Thursday, January 31, 2008

Keeping focused on career exploration when work is busy

I've spent a lot of time in the past weeks contemplating my career. I've had the time to do it because my freelance business was slow. Scary slow, for the first time in a couple years. And it had been slow for a couple months. I would have probably done all this navel-gazing at some point this year, since I'll turn 40 whether my business is busy or not. But I'm pretty sure I got started, blog and all, because I had the time.

Well, like all freelancers, work ebbs and flows. And this last week the ebb started flowing a bit better. Still not long-term, relax-about-paying-the-mortgage, but busy nonetheless. Which means the time left to me for blog writing and career exploration has lessened.

I knew this would happen, but I don't want to lose focus. I didn't go into this just because work was slow. I'm very serious about sorting out my career future, and want to keep at it.

I'll need to find a way to fit this in.

Monday, January 28, 2008

Finding a work partner?

I learned last week that a very small marketing agency I've partnered with occasionally is folding its tents and joining up with a bigger agency. While it's great news for them, I'm a bit down about it.

When I heard, I realized that one option I had been considering for the near future was to partner up with a like-minded person or small group to work on stuff together. I've had this informal relationship with the folding agency for a few years, and we've done some great projects together. I think in the back of my mind I thought down the road I'd talk to them about moving in-house with them, which may have lessened my need to constantly source work, while still getting to work on interesting projects.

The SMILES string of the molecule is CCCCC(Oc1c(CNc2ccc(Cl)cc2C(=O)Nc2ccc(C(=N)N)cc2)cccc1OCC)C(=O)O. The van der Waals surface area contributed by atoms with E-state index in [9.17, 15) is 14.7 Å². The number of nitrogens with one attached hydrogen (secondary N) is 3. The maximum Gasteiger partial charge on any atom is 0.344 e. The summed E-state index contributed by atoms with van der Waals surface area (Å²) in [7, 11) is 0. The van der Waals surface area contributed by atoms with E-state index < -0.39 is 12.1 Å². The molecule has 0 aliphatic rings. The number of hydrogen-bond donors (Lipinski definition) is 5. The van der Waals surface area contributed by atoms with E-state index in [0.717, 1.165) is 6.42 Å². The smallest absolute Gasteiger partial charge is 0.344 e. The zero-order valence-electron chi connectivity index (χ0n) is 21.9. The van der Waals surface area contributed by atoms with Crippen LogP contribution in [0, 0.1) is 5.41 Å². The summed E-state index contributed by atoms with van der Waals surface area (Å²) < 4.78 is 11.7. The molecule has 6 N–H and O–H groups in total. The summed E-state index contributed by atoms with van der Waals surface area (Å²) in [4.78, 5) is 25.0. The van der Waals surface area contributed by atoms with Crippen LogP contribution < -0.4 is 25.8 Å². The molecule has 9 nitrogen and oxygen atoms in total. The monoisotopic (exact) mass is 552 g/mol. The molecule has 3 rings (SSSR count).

The folding agency and I shared the same work philosophy and ethical interests, so it's really disappointing to me to lose them as a partner. Their new agency is great people, but they don't use freelancers, or at least when they do, they don't pay any where near what I need to be paid.

Still, it does get me thinking about how I would find that kind of partner. The right small group situation might allow enough freedom to keep my independence feeling, while sharing resources and client development. Would it make it easier to keep from the constant fear of not having enough work to pay the mortgage if I shared the burden?

Thursday, January 24, 2008

Agency work vs entrepreneur

I had lunch this week with a friend who has a very senior role at a PR agency. We discussed my career exploration a lot, and she had some interesting things to say.

First, her agency seems to be populated primarily with 20- and 30-somethings. There are a few people under 45 in senior roles, but no one in their 50s. We discussed whether there is a role for someone in their latter two working decades at an agency like hers, and her best answer is "I don't know.", which is interesting given she's nearly 45. In her experience, agencies can have regular relationships with senior consultants in their 50s and 60s, but because of the economics, only uses contractors like there sparingly, preferring to hire someone in-house if there's enough work for a full-time staffer. And these people tend to have narrow specialties, like media trainer or speech writer.

So this lunch didn't answer any questions, but it was still helpful to understand. And the best part of it was she flattered me. I asked for her advice on what it would take for an agency to hire me, if I later chose to trade the freedom of my self-employment for the security of an agency salary. She seemed to think that my career lacked nothing in that regard, and that if I wanted an agency job I could probably find one now. She even hinted at salary figures for someone at my level, as a senior manager, and I gotta say they were much higher than I would have expected.